if successful, determining a size of the information by accessing a database having the size; and
decrementing the account based on the size such that the account has a smaller volume of information available for subsequent transfers and visually displaying a balance.
11. The system of claim 10, wherein the volume of information is expressed in units selected from the group consisting of bits, bytes, kilobytes, kilobits, megabytes, megabits, gigabytes, gigabits, terabytes, terabits, yottabytes, and yottabits.
12. The system of claim 10, further comprising a monitoring arrangement configured to determine the size of a file as it flows through an interface.
13. The system of claim 10, wherein the host computer system is further programmed to:
receive a request from the customer to host a file; and
store a file size of the file in a database.
14. The system of claim 13, wherein the host computer system is further programmed to:
receive a request to send the file to a requestor; and
consult the database to determine the file size.
15. The system of claim 10, wherein the host computer system is further programmed to, in response to a request from the customer, display a visual representation of the account to the customer in the form of a gas tank gauge.
16. The system of claim 10, wherein decrementing the account based on the size results in a balance and the host computer system is further programmed to send an email to the customer when the balance reaches below a predetermined threshold.
17. The system of claim 16, wherein the predetermined threshold is calculated as a multiple of a specific file's size.
18. A method of providing access to information via a network, comprising:
at a host computer system, receiving a request from a customer to transfer a volume of information via the network, wherein the volume of information is in terms of bits of information;
at the host computer system, establishing an account in favor of the customer for the volume of information;
thereafter, monitoring the transfer of information by the customer via the network without measuring a data flow rate, wherein the information is in terms of bits; and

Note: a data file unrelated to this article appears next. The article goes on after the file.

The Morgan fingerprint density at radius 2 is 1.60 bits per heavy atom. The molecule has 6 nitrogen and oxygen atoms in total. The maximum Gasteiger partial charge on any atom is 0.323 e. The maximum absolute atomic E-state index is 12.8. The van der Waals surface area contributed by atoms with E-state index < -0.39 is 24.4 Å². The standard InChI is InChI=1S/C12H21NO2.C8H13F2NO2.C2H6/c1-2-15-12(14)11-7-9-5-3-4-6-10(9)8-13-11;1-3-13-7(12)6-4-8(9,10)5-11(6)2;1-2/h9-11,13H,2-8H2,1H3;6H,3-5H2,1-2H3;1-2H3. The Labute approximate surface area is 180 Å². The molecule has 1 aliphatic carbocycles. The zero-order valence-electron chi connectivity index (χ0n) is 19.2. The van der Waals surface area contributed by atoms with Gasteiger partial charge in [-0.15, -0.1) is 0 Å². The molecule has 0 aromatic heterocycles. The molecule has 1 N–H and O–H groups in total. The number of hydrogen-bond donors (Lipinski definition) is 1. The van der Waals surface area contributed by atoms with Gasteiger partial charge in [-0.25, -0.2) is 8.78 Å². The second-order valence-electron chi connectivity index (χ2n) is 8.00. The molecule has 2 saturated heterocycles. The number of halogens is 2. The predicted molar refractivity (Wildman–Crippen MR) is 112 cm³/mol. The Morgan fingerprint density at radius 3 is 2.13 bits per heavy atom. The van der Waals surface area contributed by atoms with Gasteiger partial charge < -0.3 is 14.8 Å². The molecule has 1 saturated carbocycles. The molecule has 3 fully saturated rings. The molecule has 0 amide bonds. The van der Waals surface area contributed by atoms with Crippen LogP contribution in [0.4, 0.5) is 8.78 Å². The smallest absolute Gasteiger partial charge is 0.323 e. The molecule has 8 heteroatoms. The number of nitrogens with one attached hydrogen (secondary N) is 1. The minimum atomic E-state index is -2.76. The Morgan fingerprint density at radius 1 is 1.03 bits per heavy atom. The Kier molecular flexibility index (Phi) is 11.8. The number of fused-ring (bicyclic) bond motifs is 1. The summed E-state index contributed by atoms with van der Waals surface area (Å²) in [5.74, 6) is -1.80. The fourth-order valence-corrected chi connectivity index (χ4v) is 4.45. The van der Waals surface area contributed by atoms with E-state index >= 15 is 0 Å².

determining whether the information was successfully transferred;
if successful, determining a size of the information;
decrementing the account based on the size such that the account has a smaller volume of information available for subsequent transfers; and
wherein decrementing the account based on the size results in a balance, the method further comprising, sending a notification to the customer when the balance reaches a predetermined threshold.
Description
BACKGROUND OF THE INVENTION

The present invention relates generally to electronic communication. More specifically, the present invention relates to systems and methods for providing network access.

Electronic communication, for most people, is possible only through the assistance of companies that allow individuals to utilize their networks, usually for a fee. Heretofore, customers have compensated such companies according to the amount of bandwidth the customers utilize (i.e., the amount of information the customers transfer within a given period of time). Such methods, however, may be unfair to customers having high instantaneous information flow rates, yet low total volume of information transferred. Thus, systems and methods are needed for providing network access based on the amount of information sent, rather than the rate at which the information is sent.

BRIEF SUMMARY OF THE INVENTION

Embodiments of the invention thus provide a method of providing network access. The method includes receiving a request from a customer to use a volume of network access and establishing an account in favor of the customer for the volume of network access. The method also includes monitoring the transfer of a volume of information. The volume of information is capable of being expressed in the units of the volume of network access. The method also includes adjusting the account of the customer in relation to the volume of information.